The Eucharist


There is a looming question about the true meaning of the word Eucharist, and all other words used to describe the same. While the term Eucharist means giving thanks, other words associated with commemoration of the last supper do not necessarily mean the same. The last supper was founded on the night before Christ’s death when he offered his body in the form of unleavened bread and blood in the form of wine to signify his death. Though there is no mention of any word like Eucharist, the holy sacrament, the holy mass and the Holy Communion this is verification that the words used today were coined by earlier followers to denote what it meant. The gospel of the New Testament Mathew, Mark and Luke talk of the last supper and what Christ did. In the scriptures of Luke 22: 15-20, Christ takes a cup and gives thanks to God, and gives it to his disciples who he tells to drink among themselves, he also takes a piece of bread and gives thanks to God and gives to his disciples and tell them that is his body given to them, in the end he tell them to do it in memory of him (Staff 125). This means that aside from its symbolism, Eucharist is meant to be commemorated by all Christians as Christ urged his followers to do.

Christ told his followers to do the last supper in memory of him. Commemorating the act of the last supper carries more meaning than just eating the last meal. Foremost, it is a remembrance of what Christ did on the cross for his flock and the whole world. The bread and wine signify his body, which he willingly gave up in order to redeem the whole universe from sin. The second aspect of the Eucharist is celebration of the fact that despite his physical departure, Christ continues to live within the souls of his believers and one way of worshiping and uniting with him is by undertaking the Eucharist. While these two features play a role in why Christians continue to take the Eucharist, the aspect of sacrament cannot be sidelined as it represents the Christian faith. Apart from being called the Eucharist, it is also called the holy sacrament, the word sacrament meaning covenant and agreement. Therefore, when Christians from different denominations join together to eat the Eucharist they are engaging in a sacrament. By taking the bread and wine in ones hands and onto the lips is a pledge of absolute loyalty to Jesus Christ (Barclay 3). Apart from taking the wine and bread as a sign of his body and blood, the Eucharist service is filled with indications of the love of Christ and it is therefore, not a physical activity of eating the bread and wine, but a spiritual one too. All this features are what makes the Eucharist be referred to as sacrament among other terminologies. Signs are connected with divine things called sacraments which reveal truth beyond itself (Barclay 3). Paul in the book of 1 Corinthians 11: 23-25 also specifies the importance of doing the act in remembrance of Christ, and this a testament of what Eucharist really means a covenant between God and his people (Staff 279).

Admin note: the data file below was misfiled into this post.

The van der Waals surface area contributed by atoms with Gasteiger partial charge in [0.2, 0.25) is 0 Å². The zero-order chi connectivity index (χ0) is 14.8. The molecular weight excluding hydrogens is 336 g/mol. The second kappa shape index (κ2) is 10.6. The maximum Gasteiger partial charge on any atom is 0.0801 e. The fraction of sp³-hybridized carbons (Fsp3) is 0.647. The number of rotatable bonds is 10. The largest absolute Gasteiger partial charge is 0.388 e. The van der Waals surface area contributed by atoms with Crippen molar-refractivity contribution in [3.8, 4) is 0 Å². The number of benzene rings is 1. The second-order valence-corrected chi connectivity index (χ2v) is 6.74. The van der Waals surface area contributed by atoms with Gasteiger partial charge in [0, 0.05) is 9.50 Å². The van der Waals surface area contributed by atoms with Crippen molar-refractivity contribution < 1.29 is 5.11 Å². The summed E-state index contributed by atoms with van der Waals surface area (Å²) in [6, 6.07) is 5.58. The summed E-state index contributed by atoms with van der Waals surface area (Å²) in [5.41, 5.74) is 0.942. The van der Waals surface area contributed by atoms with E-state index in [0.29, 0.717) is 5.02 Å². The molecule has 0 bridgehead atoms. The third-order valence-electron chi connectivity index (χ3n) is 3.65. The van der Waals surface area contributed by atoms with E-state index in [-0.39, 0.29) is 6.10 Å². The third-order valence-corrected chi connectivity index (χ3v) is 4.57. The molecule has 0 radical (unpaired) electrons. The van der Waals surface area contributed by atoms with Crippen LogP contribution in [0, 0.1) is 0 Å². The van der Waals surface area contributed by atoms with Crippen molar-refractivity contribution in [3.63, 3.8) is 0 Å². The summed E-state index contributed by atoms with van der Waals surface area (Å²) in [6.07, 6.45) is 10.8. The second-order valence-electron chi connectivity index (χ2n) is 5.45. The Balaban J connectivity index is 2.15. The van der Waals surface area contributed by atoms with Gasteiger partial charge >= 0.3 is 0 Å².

Christians widely use the word Eucharist but they do not limit it to itself. Rather, there are other names that add meaning to what happened during the last supper. While Eucharist is a general term that is used to give thanks to the whole serve and celebration of the sacrifice made by Christ, other name used to mean the same like sacrament mean the covenant made between God and his people. Therefore, the holy mass is a combination of events that took part during the last supper which is sharing in the body and blood of Christ as well as the covenant made by him and his believers.

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